DSME delivers attack sub to Indonesian Navy
The attack submarine was handed over to Indonesia’s Ministry of Defense at DSME’s shipyard in Geoje, South Gyeongsang. Named Nagapasa after a weapon in Hindu mythology, it is one of three navy submarines from a deal DSME made with the Indonesian government in 2011. The deal is worth $1.1 billion, equivalent to exporting around 73,000 sedans from domestic brands.
The Nagapasa is an upgrade of the Chang Bogo-class submarines that Korea originally acquired from Germany in 1988. The achievement is notable not only for the company, but also for Korea, which became the fifth submarine-exporting country in the world, following England, France, Russia and Germany. Korea is the first country to export submarines that did not develop the technology independently.
The model weighs 1,400 tons, is 61 meters (200 feet) in length and can house a crew of 40. It has a range of 18,520 kilometers (11,508 miles), twice the distance between Busan and Los Angeles.
Designed for offensive operations, DSME’s attack submarines are equipped with eight torpedo tubes, among other cutting-edge weapons.
DSME’s relations with the Indonesian Navy go back to 2003, when it conducted depot maintenance projects to upgrade functions for Indonesia’s submarines. DSME credit this, along with a subsequent maintenance project in 2009, for establishing their credibility with the Indonesian government in advance of the 2011 deal.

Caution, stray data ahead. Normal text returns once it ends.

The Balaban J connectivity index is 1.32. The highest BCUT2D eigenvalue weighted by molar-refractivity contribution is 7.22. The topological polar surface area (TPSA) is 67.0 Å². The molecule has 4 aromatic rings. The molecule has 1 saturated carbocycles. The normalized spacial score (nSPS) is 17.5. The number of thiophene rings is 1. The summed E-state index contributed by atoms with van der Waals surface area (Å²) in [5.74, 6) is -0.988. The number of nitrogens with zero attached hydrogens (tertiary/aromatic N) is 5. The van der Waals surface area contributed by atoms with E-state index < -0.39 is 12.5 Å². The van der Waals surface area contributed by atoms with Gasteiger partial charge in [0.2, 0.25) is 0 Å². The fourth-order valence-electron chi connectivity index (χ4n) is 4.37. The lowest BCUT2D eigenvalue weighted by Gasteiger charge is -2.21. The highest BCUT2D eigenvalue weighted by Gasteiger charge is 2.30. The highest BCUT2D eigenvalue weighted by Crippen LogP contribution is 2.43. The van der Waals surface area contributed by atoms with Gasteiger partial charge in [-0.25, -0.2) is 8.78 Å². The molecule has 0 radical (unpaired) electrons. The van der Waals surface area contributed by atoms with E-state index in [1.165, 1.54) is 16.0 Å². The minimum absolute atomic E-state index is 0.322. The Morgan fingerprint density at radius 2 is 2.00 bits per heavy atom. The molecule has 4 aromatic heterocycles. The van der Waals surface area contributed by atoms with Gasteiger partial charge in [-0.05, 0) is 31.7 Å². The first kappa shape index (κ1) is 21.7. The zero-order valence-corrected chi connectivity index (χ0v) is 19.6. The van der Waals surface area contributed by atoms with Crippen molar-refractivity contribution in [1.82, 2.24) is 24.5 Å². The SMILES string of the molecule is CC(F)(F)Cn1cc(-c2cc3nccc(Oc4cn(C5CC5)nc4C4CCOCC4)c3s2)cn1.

Indonesian President Joko Widodo also expressed interest in the DSME submarine deal and visited the shipyard in person during his stay in Korea for the Asean-Republic of Korea Commemorative Summit in 2014.
The completion of the first attack submarine is significant for DSME in that it has now manufactured a full line-up of naval vessels, from combat support ships to frigates and training ships. Apart from supplying the Korean navy, DSME has also exported 14 defense ships to Bangladesh, Malaysia, the United Kingdom, Norway and Thailand since 1998.
“The delivery is a monumental event in proving DSME’s competitiveness for submarine development,” said DSME CEO Jung Sung-leep. “We hope our technology can contribute to the Korean navy as well as continuing partnerships with the Indonesian navy.”
BY SONG KYOUNG-SON [firstname.lastname@example.org]